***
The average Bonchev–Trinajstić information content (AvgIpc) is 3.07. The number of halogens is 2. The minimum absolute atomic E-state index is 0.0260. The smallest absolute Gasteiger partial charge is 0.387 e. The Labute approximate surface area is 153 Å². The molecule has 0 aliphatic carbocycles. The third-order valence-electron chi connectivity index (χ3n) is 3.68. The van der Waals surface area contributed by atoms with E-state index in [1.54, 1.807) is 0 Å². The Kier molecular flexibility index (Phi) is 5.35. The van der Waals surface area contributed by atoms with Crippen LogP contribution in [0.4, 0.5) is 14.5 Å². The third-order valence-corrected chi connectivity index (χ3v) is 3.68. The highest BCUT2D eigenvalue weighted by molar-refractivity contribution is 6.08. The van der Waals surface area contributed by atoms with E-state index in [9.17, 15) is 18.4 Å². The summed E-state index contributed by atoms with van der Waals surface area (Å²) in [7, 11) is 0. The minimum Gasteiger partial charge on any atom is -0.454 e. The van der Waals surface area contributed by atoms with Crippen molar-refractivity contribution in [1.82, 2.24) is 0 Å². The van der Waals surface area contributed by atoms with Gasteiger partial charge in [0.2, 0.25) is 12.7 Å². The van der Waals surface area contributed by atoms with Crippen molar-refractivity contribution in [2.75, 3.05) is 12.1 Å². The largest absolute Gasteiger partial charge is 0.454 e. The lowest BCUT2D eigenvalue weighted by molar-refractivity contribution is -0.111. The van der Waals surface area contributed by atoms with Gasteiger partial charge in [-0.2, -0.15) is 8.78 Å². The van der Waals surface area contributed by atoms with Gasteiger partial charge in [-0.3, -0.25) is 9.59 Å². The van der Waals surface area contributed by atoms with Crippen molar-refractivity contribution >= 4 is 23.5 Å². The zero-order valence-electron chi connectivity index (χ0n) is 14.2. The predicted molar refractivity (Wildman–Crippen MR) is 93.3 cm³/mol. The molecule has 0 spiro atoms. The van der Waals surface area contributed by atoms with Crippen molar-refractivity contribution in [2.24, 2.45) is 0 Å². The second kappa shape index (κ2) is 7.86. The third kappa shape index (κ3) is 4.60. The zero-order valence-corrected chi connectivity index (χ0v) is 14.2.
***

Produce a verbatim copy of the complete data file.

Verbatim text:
The average Bonchev–Trinajstić information content (AvgIpc) is 3.07. The number of halogens is 2. The minimum absolute atomic E-state index is 0.0260. The smallest absolute Gasteiger partial charge is 0.387 e. The Labute approximate surface area is 153 Å². The molecule has 0 aliphatic carbocycles. The third-order valence-electron chi connectivity index (χ3n) is 3.68. The van der Waals surface area contributed by atoms with E-state index in [1.54, 1.807) is 0 Å². The Kier molecular flexibility index (Phi) is 5.35. The van der Waals surface area contributed by atoms with Crippen LogP contribution in [0.4, 0.5) is 14.5 Å². The third-order valence-corrected chi connectivity index (χ3v) is 3.68. The highest BCUT2D eigenvalue weighted by molar-refractivity contribution is 6.08. The van der Waals surface area contributed by atoms with E-state index in [9.17, 15) is 18.4 Å². The summed E-state index contributed by atoms with van der Waals surface area (Å²) in [7, 11) is 0. The minimum Gasteiger partial charge on any atom is -0.454 e. The van der Waals surface area contributed by atoms with Crippen molar-refractivity contribution in [1.82, 2.24) is 0 Å². The van der Waals surface area contributed by atoms with Gasteiger partial charge in [0.2, 0.25) is 12.7 Å². The van der Waals surface area contributed by atoms with Crippen molar-refractivity contribution in [2.75, 3.05) is 12.1 Å². The largest absolute Gasteiger partial charge is 0.454 e. The lowest BCUT2D eigenvalue weighted by molar-refractivity contribution is -0.111. The van der Waals surface area contributed by atoms with Gasteiger partial charge in [-0.2, -0.15) is 8.78 Å². The van der Waals surface area contributed by atoms with Gasteiger partial charge in [-0.3, -0.25) is 9.59 Å². The van der Waals surface area contributed by atoms with Crippen molar-refractivity contribution >= 4 is 23.5 Å². The zero-order valence-electron chi connectivity index (χ0n) is 14.2. The predicted molar refractivity (Wildman–Crippen MR) is 93.3 cm³/mol. The molecule has 0 spiro atoms. The van der Waals surface area contributed by atoms with Crippen molar-refractivity contribution in [2.24, 2.45) is 0 Å². The second kappa shape index (κ2) is 7.86. The third kappa shape index (κ3) is 4.60. The zero-order valence-corrected chi connectivity index (χ0v) is 14.2.